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an open pack of cigarettes sits on a table | Kendall PC
By: Kendall PC
June 22, 2022

Proposed Rule Expected to Require Reduced Nicotine Levels In Cigarettes by 2023

Yesterday, the Biden Administration announced plans to propose a rule to limit nicotine levels in cigarettes and other finished tobacco products sold in the U.S. to minimally or nonaddictive levels.1  The rule is expected in May 2023 and would be designed with the goal of making it easier for tobacco users to quit and help prevent young people from becoming regular smokers.  If successful, the implementation of this rule could have an unprecedented effect in reducing smoking-related deaths and potentially threaten the U.S. tobacco industry.

This plan is in furtherance of the government’s announcement to reduce the death rate from cancer by at least 50% over the next 25 years.  Nicotine is the addictive substance in tobacco; tobacco products also contain several harmful chemicals which could cause cancer.  Cigarette smoking and exposure to tobacco smoke cause about 480,000 premature deaths each year in the U.S. – this is more than AIDS, alcohol, car accidents, illegal drugs, murders, and suicide combined.2  According to the U.S. Food and Drug Administration (FDA), tobacco costs the U.S. over $225 billion in health care expenditures and more than $180 billion in lost productivity each year.  According to experts, tobacco use is the leading cause of preventable death in the U.S.3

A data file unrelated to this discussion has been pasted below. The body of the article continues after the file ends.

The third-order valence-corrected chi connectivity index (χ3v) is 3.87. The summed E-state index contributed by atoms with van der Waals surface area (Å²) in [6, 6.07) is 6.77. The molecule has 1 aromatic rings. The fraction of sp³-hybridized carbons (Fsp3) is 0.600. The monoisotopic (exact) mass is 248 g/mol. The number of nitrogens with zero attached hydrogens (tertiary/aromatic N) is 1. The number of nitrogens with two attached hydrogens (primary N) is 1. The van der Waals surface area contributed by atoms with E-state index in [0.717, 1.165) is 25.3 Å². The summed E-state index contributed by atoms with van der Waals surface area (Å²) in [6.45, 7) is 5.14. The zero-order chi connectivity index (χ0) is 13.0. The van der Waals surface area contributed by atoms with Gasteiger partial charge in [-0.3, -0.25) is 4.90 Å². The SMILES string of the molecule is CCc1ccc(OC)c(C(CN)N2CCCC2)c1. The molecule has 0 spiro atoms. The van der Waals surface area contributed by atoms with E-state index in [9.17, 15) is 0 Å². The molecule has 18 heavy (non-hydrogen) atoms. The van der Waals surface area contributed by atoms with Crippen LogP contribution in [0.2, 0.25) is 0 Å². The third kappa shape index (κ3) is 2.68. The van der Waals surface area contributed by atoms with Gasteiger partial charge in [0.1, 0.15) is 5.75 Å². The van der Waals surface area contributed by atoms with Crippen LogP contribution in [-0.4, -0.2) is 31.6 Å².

Back in April, in furtherance of the Administration’s goal to reduce tobacco-related disease, death and youth experimentation and addiction, the FDA announced proposed product standards to prohibit menthol as a characterizing flavor in cigarettes and prohibit all characterizing flavors (other than tobacco) in cigars.4  According to FDA, the proposed product standards are based on clear science and evidence establishing the addictiveness and harm of these products and build on the Family Smoking Prevention and Tobacco Control Act, which prohibited all characterizing flavors (other than tobacco and menthol) in cigarettes in 2009.



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